Born of a dysfunctional family
If proof were required of the dysfunction that lies at the heart of the Hong Kong government, we need look no further than the budget delivered this week. Only a non-elected bureaucrat could have produced a budget of this kind and been so gloriously lacking in self-awareness of its shortcomings.
Budget-making lies at the heart of government activity because it deals with the allocation of public resources, quantifies the burden which members of the public have to assume to pay for these resources, and contains a significant element of fiscal and economic planning.
In Hong Kong, the budget is preceded by an almost entirely spurious period of so-called public consultation. It is then announced in a flurry of declarations about 'giveaways' and 'concessions'. The mindset which frames a budget in these terms is troubling to say the least. For a start, the government cannot give away that which it does not own, that is, the public's money. It can only regulate how much it will take and how much will be returned.
Secondly, thinking of a budget in terms of a succession of 'concessions' inevitably implies very short-term thinking and expedient measures which duck tackling long-standing issues.
This is most clearly seen in the government's approach to the problem of poverty in Hong Kong. Real, grinding poverty affects literally hundreds of thousands of people in this supposedly prosperous society. Both the poverty gap and absolute levels of poverty are growing. This surely suggests the need for a coherent policy, yet all the government offers are piecemeal 'gifts' of cash for this and that, plus some hollow declarations of concern.
Hong Kong people, despairing of ever acquiring the security of owning their own homes, are told that they are being helped by small tweaks to the land sale programme and a tiny sum of cash for repairing old buildings. None of this propels a significant section of the population towards home ownership.
In place of plans to resolve fundamental problems, we have a proliferation of slogans about prudence, free trade and free markets that no doubt cause excitement in the depths of US-based think tanks but are meaningless because, for every free market in Hong Kong, there is a web of monopolies, and for all this talk of free enterprise, there is a plethora of bureaucratic controls.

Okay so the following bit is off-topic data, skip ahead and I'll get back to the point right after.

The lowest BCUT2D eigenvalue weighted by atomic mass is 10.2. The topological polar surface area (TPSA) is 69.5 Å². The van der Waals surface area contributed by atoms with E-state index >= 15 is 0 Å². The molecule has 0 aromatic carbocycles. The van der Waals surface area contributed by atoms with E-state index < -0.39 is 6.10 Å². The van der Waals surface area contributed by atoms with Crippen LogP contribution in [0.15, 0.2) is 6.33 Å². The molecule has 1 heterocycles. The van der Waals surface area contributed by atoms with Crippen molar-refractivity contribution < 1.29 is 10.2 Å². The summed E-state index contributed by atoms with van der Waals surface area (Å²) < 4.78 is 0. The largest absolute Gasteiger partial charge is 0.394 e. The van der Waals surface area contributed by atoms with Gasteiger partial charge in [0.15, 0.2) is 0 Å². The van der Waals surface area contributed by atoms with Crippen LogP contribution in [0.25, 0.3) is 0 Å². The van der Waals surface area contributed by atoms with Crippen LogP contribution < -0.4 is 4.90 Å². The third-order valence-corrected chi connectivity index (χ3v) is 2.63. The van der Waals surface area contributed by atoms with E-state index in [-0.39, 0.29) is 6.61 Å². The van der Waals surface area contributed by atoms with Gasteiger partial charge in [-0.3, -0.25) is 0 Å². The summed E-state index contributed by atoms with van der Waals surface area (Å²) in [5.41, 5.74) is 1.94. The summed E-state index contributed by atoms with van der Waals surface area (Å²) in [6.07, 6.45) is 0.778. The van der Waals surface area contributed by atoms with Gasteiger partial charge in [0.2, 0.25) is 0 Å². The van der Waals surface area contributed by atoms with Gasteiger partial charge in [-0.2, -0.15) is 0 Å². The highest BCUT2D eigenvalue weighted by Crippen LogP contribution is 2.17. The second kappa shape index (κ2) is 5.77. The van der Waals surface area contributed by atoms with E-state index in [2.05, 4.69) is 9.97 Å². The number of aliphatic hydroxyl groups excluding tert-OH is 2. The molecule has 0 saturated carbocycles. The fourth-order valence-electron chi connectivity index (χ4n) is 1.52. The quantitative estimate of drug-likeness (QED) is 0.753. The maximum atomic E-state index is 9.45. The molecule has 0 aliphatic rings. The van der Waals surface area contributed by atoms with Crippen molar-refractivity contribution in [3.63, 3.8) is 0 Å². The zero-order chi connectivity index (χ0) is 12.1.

When it comes to planning the distribution of public resources, the bureaucrats who run the government, and pride themselves on their bureaucratic genius, consistently get their estimates not merely wrong, but wildly wrong. Predictions of deficits turn out to be wide of the mark by many billions of dollars, cost estimates for major projects run wild, and the like.
Precisely because bureaucrats run things, there is a morbid fear of long-term projects unless they involve bricks and mortar, because constructing buildings is a finite exercise with a clear objective and timescale. Fixing problems in the education system or the public health system requires real vision and planning which carries the pitfalls of unpredictability and, thus, error. Bureaucrats generally prefer to do nothing rather than attempt anything ambitious which leads to pitfalls.
The bureaucrats could, of course, devolve some of this responsibility but Hong Kong has a centrally controlled, top-down system which gives practically no scope for local initiative or genuine public involvement in decision-making; public consultation exercises are mere window dressing, very rarely do they result in genuine policy formulation.
So it would be unfair to blame the financial secretary alone for the shortcomings of the system and the malaise that has produced yet another disappointing budget, because it is a product of a dysfunctional system.
It may be argued that most government systems contain a large element of dysfunction but this is tempered by the fact that, elsewhere in the world, governments have to face elections. Therefore they cannot, as they do in Hong Kong, allow the views of the powerful minority to always overrule the wishes of the majority.
Yet, as seen in this budget and others, it is clear that the government remains fearful of public wrath, so it throws around palliatives in the hope that people will overlook the big problem and revel in, say, a bit of a rate rebate or something of this kind.
And this is a system with no real accountability because even legislators are powerless to modify the budget; all they can do is use the blunderbuss of voting the entire programme down, something that has never happened.
If they were all elected, and so was the government, things would have to change. It won't fix everything but, as the Australian Democrats like to say, it 'keeps the bastards honest'. That, at any rate, is the hope. Surely, sophisticated Hong Kong is entitled to hope for better.
Stephen Vines is a Hong Kong-based journalist and entrepreneur